I may have seen her for the first time the following year in a fascinating film noir, The Man Between. I recalled having little understanding of it until a second viewing many years later. Why I was even there is mystifying but I was taken with the leading man, James Mason. He plays a shadowy smuggler of secrets in postwar Berlin and Bloom is his star-crossed lover. I wish she and Mason had worked together more. They were a fabulous team.
She was Lady Anne to Olivier's title role in Richard III (1955). The following year it was her first film with her Richard I... Burton in Alexander the Great. Hers was not a great role by any means but it put her back in her great love's arms. It was a reliably but sadly fictional version and very popular.
It was television and stage work that occupied her for two years and when she returned to movies, it was back-to-back films with Yul Brynner, both in 1958. First up was The Brothers Karamazov, which I'm sure is nowhere near as great as the Dostovesky novel about a greedy Russian family but it more than satisfied my need to be entertained. Bloom played Katya, Brynner's wife, but not the woman he was in love with, who was played by Maria Schell.
I have always thought something Bloom brought to her roles, aside from her obvious intelligence, was elegance and poise, traits used very well in period roles where she got to get all gussied up in those big skirts and all those layers. But in The Buccaneer, she played, of all things, a pirate girl, one who takes a fancy to the big pirate of the day, Jean Lafitte (Brynner). Looking dirty, scruffy and a bit butch, she must have required a little more hygiene off screen a little romantic juggling with both Brynner and first-time director Anthony Quinn on the same set.
Look Back in Anger (1959) was the apogee of kitchen-sink realism, as it was called at the time, a harsh look at the British cultural movement which showed protagonists as angry, unreasonable, working-class slobs whose lives are very clearly not working. Few yelled more eloquently than Burton and while he is married to Mary Ure in the film, who could play his (snooty) mistress better than Claire Bloom? It was almost a home movie.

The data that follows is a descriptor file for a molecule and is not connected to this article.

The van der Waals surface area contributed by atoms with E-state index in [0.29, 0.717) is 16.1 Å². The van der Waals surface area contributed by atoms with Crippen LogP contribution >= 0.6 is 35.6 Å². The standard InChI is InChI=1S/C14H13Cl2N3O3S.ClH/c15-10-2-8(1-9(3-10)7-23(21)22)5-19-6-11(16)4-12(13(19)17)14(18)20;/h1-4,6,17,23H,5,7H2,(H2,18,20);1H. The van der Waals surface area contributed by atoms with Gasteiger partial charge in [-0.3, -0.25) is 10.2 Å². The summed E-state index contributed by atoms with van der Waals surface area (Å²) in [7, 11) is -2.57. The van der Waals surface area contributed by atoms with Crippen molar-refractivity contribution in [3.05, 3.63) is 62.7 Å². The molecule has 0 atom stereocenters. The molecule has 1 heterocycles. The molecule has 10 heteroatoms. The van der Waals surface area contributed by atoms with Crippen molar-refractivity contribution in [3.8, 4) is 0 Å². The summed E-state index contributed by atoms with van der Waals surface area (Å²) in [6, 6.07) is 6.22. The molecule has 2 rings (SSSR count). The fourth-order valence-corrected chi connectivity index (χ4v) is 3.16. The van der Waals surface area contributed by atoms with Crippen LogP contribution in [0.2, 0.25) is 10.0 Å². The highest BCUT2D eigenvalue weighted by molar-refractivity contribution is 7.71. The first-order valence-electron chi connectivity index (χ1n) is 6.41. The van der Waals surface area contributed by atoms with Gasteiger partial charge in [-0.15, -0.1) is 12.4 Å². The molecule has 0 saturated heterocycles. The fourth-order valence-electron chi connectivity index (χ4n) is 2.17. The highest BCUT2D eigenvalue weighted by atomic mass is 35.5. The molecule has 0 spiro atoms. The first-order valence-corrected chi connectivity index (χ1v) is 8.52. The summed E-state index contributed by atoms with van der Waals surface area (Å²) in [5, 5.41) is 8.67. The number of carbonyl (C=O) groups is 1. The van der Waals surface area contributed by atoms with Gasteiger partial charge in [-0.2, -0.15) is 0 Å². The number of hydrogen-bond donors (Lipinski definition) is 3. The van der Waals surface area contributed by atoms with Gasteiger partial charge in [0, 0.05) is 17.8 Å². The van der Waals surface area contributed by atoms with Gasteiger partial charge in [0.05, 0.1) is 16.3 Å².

She met Rod Steiger in 1959 when both were appearing in a stage production of Rashomon. They married that same year and her only child, daughter Anna (today an opera singer), was born the following year. The two remained married throughout the decade and rough as the union was and fierce as the arguments were (their mishaps often made the gossip columns), she speaks more kindly of him than she does her subsequent two husbands.
The same year they divorced, 1969, they made back-to-back horrible movies, The Illustrated Man and Three Into Two
Won't Go. It is astonishing how bad these films are and they certainly tanked at the box office. What were they thinking? One supposes their desire to work together clouded their good senses.
Bloom said that although she didn't like living in California, she did like was working in Hollywood. That's a pretty amazing statement considering most of her Hollywood-based films were not her finest. Examples of that came when she joined Laurence Harvey for the silly The Wonderful World of the Brothers Grimm (1962) and stayed to play one of the four sexually-anxious women from The Chapman Report, a sudsy take-off on the real-life, earlier Kinsey Report. Jane Fonda, Shelley Winters and Glynis Johns joined Bloom who had the showiest role as a nymphomaniac.
|From left, Bloom, Johns, Fonda and Winters reporting|
If we say that Bloom is mainly a renowned British stage actress who did some movies, Julie Harris is the American version. How interesting that these two women, in particular, would be thought of to star in a horror film. A horror film!!! But that is exactly what The Haunting (1963) is. It's even got a set-piece well known to the genre... the big, spooky mansion... creaking doors, strange sounds with one or more participants getting a little wackier as time winds down. It is not my favorite genre but I gotta say these actresses force me to give this one a favorable vote.
Let's get it right out there now. I so liked The Outrage (1964) and so many others didn't. It has been savaged by the critics and the public alike. It has a famously blue-eyed Ohioan playing a Mexican bandit and a woman from London and a man from Lithuania playing an aristocratic southern couple. Paul Newman was the bad dude and Bloom and Laurence Harvey as the couple. It was a western update of Kurosawa's Roshomon, where three different versions of a kidnapping, rape and murder are told for the viewer to contemplate. These two guys were among my top favorite actors and it was a western. Hello...?